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Oh my days! Midnight comes a fraction sooner as Earth spins faster
If time feels tighter than ever of late, blame it on the revolution. On 29 June this year, Earth racked up an unusual record: its shortest day since the 1960s, when scientists began measuring the planet’s rotation with high-precision atomic clocks.
Broadly speaking, Earth completes one full turn on its axis every 24 hours. That single spin marks out a day and drives the cycle of sunrise and sunset that has shaped patterns of life for billions of years. But the curtains fell early on 29 June, with midnight arriving 1.59 milliseconds sooner than expected.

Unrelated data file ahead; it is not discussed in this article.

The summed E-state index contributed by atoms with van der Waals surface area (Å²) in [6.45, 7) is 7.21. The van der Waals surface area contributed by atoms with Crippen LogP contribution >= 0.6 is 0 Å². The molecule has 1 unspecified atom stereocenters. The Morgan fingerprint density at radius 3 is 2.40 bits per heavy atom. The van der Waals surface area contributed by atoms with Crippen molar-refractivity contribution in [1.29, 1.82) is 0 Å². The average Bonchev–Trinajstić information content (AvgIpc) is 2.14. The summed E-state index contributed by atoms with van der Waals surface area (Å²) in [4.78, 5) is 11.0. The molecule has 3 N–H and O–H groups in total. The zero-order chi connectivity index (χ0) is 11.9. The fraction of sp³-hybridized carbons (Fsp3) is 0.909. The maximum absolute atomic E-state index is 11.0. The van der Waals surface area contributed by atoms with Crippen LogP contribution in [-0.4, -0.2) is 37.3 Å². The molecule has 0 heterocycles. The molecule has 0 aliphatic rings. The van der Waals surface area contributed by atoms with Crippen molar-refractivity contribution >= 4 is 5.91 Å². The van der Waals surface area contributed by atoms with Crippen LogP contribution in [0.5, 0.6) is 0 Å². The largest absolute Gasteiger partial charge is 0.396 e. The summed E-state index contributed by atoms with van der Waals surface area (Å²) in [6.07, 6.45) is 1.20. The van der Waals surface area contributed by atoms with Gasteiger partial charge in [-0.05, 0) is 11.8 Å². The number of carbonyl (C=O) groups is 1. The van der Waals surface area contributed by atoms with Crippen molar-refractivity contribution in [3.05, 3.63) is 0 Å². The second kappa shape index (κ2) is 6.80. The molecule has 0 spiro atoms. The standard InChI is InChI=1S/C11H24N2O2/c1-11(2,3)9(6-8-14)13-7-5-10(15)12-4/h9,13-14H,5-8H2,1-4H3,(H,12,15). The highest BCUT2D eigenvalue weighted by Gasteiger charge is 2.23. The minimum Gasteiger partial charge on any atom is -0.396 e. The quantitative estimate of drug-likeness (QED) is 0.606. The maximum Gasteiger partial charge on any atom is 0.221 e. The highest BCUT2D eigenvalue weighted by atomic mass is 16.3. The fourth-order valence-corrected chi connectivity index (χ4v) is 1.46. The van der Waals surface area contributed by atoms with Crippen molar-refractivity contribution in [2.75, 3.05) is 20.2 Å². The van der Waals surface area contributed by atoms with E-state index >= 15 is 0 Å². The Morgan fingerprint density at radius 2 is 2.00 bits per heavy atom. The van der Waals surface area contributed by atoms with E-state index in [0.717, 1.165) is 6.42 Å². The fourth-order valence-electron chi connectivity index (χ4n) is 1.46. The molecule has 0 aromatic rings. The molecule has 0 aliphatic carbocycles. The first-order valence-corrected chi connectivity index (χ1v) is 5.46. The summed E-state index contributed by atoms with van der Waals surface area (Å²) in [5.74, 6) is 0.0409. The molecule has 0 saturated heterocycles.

The past few years have seen a flurry of records fall, with shorter days being notched up ever more frequently. In 2020, the Earth turned out 28 of the shortest days in the past 50 years, with the shortest of those, on 19 July, shaving 1.47 milliseconds off the 86,400 seconds that make up 24 hours. The 29 June record came close to being broken again last month, when 26 July came in 1.5 milliseconds short